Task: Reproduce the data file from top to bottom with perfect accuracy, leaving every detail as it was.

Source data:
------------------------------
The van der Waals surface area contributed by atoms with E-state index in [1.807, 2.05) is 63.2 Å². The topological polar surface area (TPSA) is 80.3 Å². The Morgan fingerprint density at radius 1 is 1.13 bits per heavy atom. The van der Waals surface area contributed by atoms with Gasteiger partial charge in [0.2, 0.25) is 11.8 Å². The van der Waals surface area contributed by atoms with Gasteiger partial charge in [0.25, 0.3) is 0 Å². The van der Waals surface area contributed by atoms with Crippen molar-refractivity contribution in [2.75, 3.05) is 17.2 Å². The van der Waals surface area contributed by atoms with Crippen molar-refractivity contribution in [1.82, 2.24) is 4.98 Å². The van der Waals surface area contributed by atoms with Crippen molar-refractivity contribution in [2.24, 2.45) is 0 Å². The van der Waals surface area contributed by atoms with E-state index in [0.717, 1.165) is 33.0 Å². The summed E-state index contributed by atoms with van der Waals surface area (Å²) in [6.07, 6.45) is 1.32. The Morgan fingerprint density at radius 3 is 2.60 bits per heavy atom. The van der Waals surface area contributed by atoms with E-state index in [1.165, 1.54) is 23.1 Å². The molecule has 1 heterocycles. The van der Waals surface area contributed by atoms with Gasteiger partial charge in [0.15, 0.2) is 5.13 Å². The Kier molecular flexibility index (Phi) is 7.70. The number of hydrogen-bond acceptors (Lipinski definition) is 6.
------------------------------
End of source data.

The van der Waals surface area contributed by atoms with E-state index in [1.807, 2.05) is 63.2 Å². The topological polar surface area (TPSA) is 80.3 Å². The Morgan fingerprint density at radius 1 is 1.13 bits per heavy atom. The van der Waals surface area contributed by atoms with Gasteiger partial charge in [0.2, 0.25) is 11.8 Å². The van der Waals surface area contributed by atoms with Gasteiger partial charge in [0.25, 0.3) is 0 Å². The van der Waals surface area contributed by atoms with Crippen molar-refractivity contribution in [2.75, 3.05) is 17.2 Å². The van der Waals surface area contributed by atoms with Crippen molar-refractivity contribution in [1.82, 2.24) is 4.98 Å². The van der Waals surface area contributed by atoms with Crippen molar-refractivity contribution in [2.24, 2.45) is 0 Å². The van der Waals surface area contributed by atoms with E-state index in [0.717, 1.165) is 33.0 Å². The summed E-state index contributed by atoms with van der Waals surface area (Å²) in [6.07, 6.45) is 1.32. The Morgan fingerprint density at radius 3 is 2.60 bits per heavy atom. The van der Waals surface area contributed by atoms with E-state index in [1.165, 1.54) is 23.1 Å². The molecule has 1 heterocycles. The van der Waals surface area contributed by atoms with Gasteiger partial charge in [0.15, 0.2) is 5.13 Å². The Kier molecular flexibility index (Phi) is 7.70. The number of hydrogen-bond acceptors (Lipinski definition) is 6.